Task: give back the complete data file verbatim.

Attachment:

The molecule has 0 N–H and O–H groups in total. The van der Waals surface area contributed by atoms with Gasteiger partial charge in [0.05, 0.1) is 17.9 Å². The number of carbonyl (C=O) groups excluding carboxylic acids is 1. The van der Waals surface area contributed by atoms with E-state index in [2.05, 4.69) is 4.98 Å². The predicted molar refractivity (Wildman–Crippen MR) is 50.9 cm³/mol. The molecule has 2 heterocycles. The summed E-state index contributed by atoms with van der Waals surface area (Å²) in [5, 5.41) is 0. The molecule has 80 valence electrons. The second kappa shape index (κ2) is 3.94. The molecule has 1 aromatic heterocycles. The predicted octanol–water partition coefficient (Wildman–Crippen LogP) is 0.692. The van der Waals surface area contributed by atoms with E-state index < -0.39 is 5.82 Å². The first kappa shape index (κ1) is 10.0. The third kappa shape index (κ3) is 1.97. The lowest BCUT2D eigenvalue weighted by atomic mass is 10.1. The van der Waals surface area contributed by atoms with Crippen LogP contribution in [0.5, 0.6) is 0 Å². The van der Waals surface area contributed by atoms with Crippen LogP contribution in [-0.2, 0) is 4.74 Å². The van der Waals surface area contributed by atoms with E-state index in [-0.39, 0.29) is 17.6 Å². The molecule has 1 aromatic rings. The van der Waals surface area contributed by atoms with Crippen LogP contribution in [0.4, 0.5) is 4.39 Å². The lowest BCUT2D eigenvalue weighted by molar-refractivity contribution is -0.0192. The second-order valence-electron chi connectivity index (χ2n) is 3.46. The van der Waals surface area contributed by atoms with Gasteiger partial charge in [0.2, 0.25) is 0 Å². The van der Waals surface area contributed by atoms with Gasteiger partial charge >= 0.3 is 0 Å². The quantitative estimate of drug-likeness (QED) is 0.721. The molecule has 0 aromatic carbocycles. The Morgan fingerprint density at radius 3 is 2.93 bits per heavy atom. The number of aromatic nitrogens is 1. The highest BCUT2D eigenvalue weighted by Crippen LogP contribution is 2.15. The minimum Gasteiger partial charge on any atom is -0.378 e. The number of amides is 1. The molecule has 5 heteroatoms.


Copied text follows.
The molecule has 0 N–H and O–H groups in total. The van der Waals surface area contributed by atoms with Gasteiger partial charge in [0.05, 0.1) is 17.9 Å². The number of carbonyl (C=O) groups excluding carboxylic acids is 1. The van der Waals surface area contributed by atoms with E-state index in [2.05, 4.69) is 4.98 Å². The predicted molar refractivity (Wildman–Crippen MR) is 50.9 cm³/mol. The molecule has 2 heterocycles. The summed E-state index contributed by atoms with van der Waals surface area (Å²) in [5, 5.41) is 0. The molecule has 80 valence electrons. The second kappa shape index (κ2) is 3.94. The molecule has 1 aromatic heterocycles. The predicted octanol–water partition coefficient (Wildman–Crippen LogP) is 0.692. The van der Waals surface area contributed by atoms with E-state index < -0.39 is 5.82 Å². The first kappa shape index (κ1) is 10.0. The third kappa shape index (κ3) is 1.97. The lowest BCUT2D eigenvalue weighted by atomic mass is 10.1. The van der Waals surface area contributed by atoms with Crippen LogP contribution in [0.5, 0.6) is 0 Å². The van der Waals surface area contributed by atoms with Crippen LogP contribution in [-0.2, 0) is 4.74 Å². The van der Waals surface area contributed by atoms with E-state index in [-0.39, 0.29) is 17.6 Å². The molecule has 1 aromatic rings. The van der Waals surface area contributed by atoms with Crippen LogP contribution in [0.4, 0.5) is 4.39 Å². The lowest BCUT2D eigenvalue weighted by molar-refractivity contribution is -0.0192. The second-order valence-electron chi connectivity index (χ2n) is 3.46. The van der Waals surface area contributed by atoms with Gasteiger partial charge in [0.2, 0.25) is 0 Å². The van der Waals surface area contributed by atoms with Gasteiger partial charge >= 0.3 is 0 Å². The quantitative estimate of drug-likeness (QED) is 0.721. The molecule has 0 aromatic carbocycles. The Morgan fingerprint density at radius 3 is 2.93 bits per heavy atom. The number of aromatic nitrogens is 1. The highest BCUT2D eigenvalue weighted by Crippen LogP contribution is 2.15. The minimum Gasteiger partial charge on any atom is -0.378 e. The number of amides is 1. The molecule has 5 heteroatoms.